Coal dust is highly explosive – trays of stone dust or stone dust coffers are used to dilute coal dust and avoid explosions.
Stone Dust: Applications Stone Dust ‐ Trays used to prevent coal mine explosions
About 6 million tones of crushed stone (mostly limestone or dolomite) is used as a flux in blast furnaces and in certain steel furnaces to react with gangue minerals (i.e. silica and silicate impurities) to produce liquid slag that floats and can be poured off from the much denser molten metal (i.e., iron). The slag cools to become a stone‐like material that is commonly crushed and recycled as construction aggregate.
Stone Dust: Applications Flux in Blast Steel Furnaces
Earthbag construction is a means of creating masonry units by filling bags with crushed volcanic rock, pumice and rice hulls. This yields a higher insulation value than clay or sand. The outer surface is covered with an opaque material such as cement based stucco or earthen plaster to protect bags against UV rays and moisture. Acting as a thermal mass strawbale.com
Stone Dust: Applications Earthbag Construction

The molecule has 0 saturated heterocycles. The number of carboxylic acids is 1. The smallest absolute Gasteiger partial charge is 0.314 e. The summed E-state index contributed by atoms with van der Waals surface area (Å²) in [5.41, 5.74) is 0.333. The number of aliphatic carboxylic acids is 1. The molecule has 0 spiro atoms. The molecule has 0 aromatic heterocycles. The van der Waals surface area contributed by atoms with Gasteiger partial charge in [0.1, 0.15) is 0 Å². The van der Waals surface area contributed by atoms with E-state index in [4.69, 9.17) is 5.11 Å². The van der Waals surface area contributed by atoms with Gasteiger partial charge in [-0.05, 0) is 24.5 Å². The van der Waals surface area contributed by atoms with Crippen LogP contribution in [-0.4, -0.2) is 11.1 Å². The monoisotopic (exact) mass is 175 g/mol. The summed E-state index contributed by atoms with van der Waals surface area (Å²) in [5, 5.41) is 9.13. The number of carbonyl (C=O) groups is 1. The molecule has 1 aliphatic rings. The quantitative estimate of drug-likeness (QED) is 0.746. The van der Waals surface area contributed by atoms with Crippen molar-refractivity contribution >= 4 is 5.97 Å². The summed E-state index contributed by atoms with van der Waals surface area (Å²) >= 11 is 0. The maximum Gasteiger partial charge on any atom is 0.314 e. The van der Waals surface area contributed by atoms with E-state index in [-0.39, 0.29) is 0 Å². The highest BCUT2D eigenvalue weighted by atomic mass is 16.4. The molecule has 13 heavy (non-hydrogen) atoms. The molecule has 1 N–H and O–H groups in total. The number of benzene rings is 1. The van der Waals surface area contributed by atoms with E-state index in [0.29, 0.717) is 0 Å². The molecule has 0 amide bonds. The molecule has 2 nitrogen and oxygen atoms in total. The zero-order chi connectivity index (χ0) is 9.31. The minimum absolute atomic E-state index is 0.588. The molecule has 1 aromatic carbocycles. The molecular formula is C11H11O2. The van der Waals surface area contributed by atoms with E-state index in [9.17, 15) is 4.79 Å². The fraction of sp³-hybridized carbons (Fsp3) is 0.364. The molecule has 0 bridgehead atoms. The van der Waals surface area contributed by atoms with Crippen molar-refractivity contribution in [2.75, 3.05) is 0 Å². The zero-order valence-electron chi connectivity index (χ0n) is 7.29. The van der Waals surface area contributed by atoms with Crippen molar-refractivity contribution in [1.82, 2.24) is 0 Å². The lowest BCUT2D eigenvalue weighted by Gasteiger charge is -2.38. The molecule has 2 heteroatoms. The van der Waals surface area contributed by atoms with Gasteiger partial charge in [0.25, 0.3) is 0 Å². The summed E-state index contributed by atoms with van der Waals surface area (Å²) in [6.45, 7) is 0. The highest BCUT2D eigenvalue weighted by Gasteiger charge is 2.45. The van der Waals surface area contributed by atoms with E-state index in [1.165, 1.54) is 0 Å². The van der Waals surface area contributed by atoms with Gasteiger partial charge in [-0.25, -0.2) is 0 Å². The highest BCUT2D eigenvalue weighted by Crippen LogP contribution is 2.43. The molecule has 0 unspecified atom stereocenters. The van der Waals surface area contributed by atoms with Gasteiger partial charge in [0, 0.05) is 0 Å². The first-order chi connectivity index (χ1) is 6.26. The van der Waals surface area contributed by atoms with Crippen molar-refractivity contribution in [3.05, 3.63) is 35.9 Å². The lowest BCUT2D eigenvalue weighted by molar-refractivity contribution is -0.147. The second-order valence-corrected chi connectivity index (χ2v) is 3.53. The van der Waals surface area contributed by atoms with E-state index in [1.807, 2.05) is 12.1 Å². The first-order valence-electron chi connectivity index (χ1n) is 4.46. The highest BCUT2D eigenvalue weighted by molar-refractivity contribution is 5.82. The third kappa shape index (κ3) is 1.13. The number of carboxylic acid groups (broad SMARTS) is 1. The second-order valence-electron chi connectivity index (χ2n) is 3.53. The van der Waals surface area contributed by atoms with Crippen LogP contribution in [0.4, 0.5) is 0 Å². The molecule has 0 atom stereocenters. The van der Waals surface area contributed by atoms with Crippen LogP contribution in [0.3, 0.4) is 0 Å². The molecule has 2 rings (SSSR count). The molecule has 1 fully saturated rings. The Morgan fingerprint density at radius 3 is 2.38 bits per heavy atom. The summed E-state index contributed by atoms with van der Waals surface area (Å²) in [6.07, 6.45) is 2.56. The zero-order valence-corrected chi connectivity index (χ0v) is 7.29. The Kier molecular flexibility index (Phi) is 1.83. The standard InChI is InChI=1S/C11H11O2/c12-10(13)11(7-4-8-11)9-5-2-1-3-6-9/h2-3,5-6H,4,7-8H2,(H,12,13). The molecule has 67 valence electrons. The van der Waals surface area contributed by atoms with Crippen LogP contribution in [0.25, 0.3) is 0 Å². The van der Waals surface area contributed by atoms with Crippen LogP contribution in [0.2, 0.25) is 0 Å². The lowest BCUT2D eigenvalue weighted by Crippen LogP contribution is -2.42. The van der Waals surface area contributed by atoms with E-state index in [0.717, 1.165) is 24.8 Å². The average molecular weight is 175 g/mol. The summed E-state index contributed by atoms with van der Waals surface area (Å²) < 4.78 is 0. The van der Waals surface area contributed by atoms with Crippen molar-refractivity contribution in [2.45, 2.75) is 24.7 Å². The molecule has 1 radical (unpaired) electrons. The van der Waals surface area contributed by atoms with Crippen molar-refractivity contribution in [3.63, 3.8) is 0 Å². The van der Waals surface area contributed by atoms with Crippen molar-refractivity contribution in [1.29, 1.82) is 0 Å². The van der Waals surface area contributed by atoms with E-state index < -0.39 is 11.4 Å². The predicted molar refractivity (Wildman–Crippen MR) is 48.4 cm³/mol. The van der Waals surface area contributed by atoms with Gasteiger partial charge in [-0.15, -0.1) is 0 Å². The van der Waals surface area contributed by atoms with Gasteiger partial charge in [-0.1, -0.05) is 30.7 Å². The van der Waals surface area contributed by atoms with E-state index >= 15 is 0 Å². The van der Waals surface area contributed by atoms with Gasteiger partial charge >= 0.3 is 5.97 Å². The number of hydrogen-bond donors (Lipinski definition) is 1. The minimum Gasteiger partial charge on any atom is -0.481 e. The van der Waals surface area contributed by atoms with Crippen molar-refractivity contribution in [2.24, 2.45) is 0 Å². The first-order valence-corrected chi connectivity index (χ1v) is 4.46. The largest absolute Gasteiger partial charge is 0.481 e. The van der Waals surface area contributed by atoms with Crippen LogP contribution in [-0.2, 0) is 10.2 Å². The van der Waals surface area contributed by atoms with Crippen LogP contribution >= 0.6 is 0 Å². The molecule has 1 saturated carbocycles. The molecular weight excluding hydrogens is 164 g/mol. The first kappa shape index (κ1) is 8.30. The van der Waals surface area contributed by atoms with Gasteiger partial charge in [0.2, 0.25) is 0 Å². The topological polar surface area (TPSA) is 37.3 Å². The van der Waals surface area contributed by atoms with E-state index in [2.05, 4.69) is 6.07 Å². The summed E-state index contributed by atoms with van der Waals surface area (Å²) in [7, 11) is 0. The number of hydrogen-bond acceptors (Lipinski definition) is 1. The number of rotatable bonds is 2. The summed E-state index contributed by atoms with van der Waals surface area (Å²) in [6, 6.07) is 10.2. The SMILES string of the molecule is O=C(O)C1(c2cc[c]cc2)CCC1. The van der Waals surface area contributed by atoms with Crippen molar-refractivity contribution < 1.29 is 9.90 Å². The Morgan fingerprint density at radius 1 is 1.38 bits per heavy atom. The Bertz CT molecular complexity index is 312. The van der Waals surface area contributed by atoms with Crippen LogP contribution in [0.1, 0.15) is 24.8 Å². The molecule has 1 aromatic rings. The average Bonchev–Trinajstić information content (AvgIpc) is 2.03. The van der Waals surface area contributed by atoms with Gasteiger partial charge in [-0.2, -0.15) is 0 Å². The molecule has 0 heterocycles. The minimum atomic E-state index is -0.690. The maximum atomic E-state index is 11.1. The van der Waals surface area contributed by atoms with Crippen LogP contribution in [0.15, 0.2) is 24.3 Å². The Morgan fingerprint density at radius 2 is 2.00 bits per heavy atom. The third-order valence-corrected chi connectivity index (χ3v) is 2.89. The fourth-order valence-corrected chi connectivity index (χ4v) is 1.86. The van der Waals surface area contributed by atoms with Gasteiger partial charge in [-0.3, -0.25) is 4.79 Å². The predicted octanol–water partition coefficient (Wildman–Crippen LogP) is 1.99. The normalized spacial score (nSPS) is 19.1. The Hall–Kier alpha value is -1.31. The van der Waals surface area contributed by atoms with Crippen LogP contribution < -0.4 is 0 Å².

Example of a Quartzite counter top mixed with aggregate to form consistent surface texture. Cultured Marble is often used in thresholds and formed sinks and tubs. This example is a solid surface called Caeser Stone
Stone Dust: Applications Cultured Marble or filler in solid surface countertop
Terrazzo is used for floors, patios, and panels by exposing marble chips and other fine aggregates on the surface of finished concrete or epoxy‐resin. Stone particles can also be mixed in to show up as surface patterns as in this terra‐slab or terrzzo sink and floor.
Stone Dust: Applications Stone textures mixed in aggregates.
Gamal Stan Metro Station
Stone Dust: Applications Historical use ‐ Terrazzo
Archaeologists use the word terrazzo to describe the floors of In early Neolithic buildings in Western Asia, terrazzo is constructed of burnt limestone and clay, colored red with ochre and polished. The embedded crushed limestone gives it a slightly mottled appearance. Eco Terra Slabs
Children mix colored powder with soft stone dust mixture inside a factory ahead of the Hindu festival of Holi, on the outskirts of the eastern Indian city of Siliguri March 5. Holi, also known as festival of colors, heralds the beginning of spring and is celebrated with great enthusiasm all over India.